Unicomp Model M product image of a black and white keyboard.
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Credit: Unicomp

5. Unicomp Model M

Best keyboard for typing (mechanical)

Switches: Buckling Springs - RGB: No - Optical: No - Wristrest: No - Wireless: No - Battery Life: Wired

The Unicomp Model M, in its various varieties, is a keyboard that is truly mechanical.

Whilst this may seem an odd statement, where other keyboards use a switch, this offering actually makes use of a spring that buckles - hence the name of it being a buckling spring keyboard.

The typing experience offered is said to be unlike anything available today, largely thanks to the springs inside but expect a loud clacking sound with every weighty keypress.

Otherwise, we think the Unicomp Model Ms are well-built keyboards and actually use rather similar tooling as the original Model Ms from the eighties and nineties. As a result, they feature a thick steel plate inside the plastic chassis which means it has no deck flex at all.

You'll find there's a standard Model M, the space-saving Ultra Classic, and the even more compact Mini M for different models in their range, and all feature the same signature typing feel.

There isn't any RGB lighting aside from the lock lights, but for a proper typist's board, the Model M looks like an incredible choice.

Razer Cynosa Chroma product image of a black, illuminated gaming keyboard.
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Credit: Razer

6. Razer Cynosa Chroma

Best RGB keyboard (membrane)

Switches: Membrane - RGB: Yes - Optical: No - Wristrest: No - Wireless: No - Battery Life: Wired

It should come as little surprise to anyone that one of the best keyboards for lighting is from Razer, who have applied it brilliantly to this membrane board. Razer is known for a plethora of great products, with the top Razer headsets being among the best around.

The Cynosa Chroma makes use of Razer's handy Chroma lighting engine that offers a sea of RGB right across the keyboard and down to the individual key. As a result, it should come across as being vibrant enough even on bright days.

Bundled software in the form of Razer Synapse also allows for even more customisation on the lighting front with individual key options, as well as presets that you don't have to touch otherwise.

There are no mechanical switches to speak of, but instead, some soft-touch membrane keys that do provide an element of tactility, and are fine for the more casual gamers out there.

As more of a budget-friendly keyboard, the Cynosa Chroma looks like a good option for those wanting crisp lighting and a decent gaming experience.

Razer Huntsman V2 Analog product image of a black gaming keyboard with backlighting.
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Credit: Razer

7. Razer Huntsman V2 Analog

Best gaming keyboard

Switches: Razer Optical Linears - RGB: Yes - Optical: Yes - Wristrest: Yes - Wireless: No - Battery Life: Wired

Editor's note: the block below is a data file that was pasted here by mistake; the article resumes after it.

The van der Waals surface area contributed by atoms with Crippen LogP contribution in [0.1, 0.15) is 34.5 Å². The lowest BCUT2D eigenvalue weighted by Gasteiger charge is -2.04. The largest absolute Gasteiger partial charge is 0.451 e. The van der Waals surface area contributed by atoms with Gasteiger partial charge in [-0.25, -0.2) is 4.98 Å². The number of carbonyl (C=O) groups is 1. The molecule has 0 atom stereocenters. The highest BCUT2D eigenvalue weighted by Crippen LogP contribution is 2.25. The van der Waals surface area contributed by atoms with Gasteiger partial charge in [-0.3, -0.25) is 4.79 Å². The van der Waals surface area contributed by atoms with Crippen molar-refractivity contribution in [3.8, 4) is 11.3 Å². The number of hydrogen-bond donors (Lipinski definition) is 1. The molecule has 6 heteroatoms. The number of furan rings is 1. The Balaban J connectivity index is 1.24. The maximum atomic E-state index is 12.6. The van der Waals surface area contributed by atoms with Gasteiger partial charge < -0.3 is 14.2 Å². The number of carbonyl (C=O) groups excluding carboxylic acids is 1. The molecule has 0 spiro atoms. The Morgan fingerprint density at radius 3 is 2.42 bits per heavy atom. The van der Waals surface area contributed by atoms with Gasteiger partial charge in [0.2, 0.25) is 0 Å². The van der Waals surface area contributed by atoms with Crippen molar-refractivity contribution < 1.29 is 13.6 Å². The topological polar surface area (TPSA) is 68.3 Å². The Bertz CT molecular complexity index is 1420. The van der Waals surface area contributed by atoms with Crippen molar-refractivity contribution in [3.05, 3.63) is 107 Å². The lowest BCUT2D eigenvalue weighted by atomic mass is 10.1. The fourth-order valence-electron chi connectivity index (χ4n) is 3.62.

As much as mechanical boards are the best for gaming, none look to hold a candle to the Razer Huntsman V2 Analog.

The reason for this is a simple case of switches: they're analog. What this means is that each key can be configured to have progressive and more controller-like accuracy as opposed to the usual on/off and more digital affairs with standard mechanical switches.

However, the functionality of the board doesn't end with its switches. Razer's Synapse 3 software is also some of the most versatile and intuitive around, allowing for everything from macros to lighting to even control of other smart systems such as Philips Hue lighting right from your PC.

When it comes to looks too, we think the Huntsman V2 Analog delivers. It looks to have plenty of heft to it, being remarkably sturdy but comfortable to use - in part thanks to the included magnetic wrist-rest.

This Razer keyboard is among the best for any gaming setup and can be complemented with a great gaming desk or top gaming chair, too.

Frequently asked questions (FAQs)

We've answered some of the most commonly asked queries below...

What is a mechanical keyboard?

Simply put, a mechanical keyboard is one that features a physical mechanism, be it a switch or just a spring underneath the keycap that is responsible for any inputs.

These switches can come with different colours that denote different feelings - for instance, a Red switch is light and has no feedback, or a Blue switch is heavy with a defined click.

Some can be optical and work via light gates as opposed to traditional mechanisms, like the Razer Huntsman V2 Analog which can lead to faster response times and is ideal for more competitive players.

Do I need a mechanical keyboard?

If you're a heavy typist or a gamer, then having a mechanical keyboard can provide more solid inputs in comparison to their membrane counterparts and can also lead to quicker typing once you get used to the force of the switches.

However, if you're just looking for the gamer aesthetic that a lot of keyboards have with their RGB lighting, then an option such as the Razer Cynosa Chroma may serve you better.

Is a 60% keyboard better?

A 60% keyboard like the Filco Majestouch MINILA-R Convertible is great if you want to save an awful lot of desk space as there are fewer keys available to hand. You'll likely miss out on arrow keys and a number pad plus some functions, for instance.

For saving space, they're ideal and can in the right hands also lead to better productivity. If you do need a full number pad or the extra keys that a full-size board has though, they may not be the best option.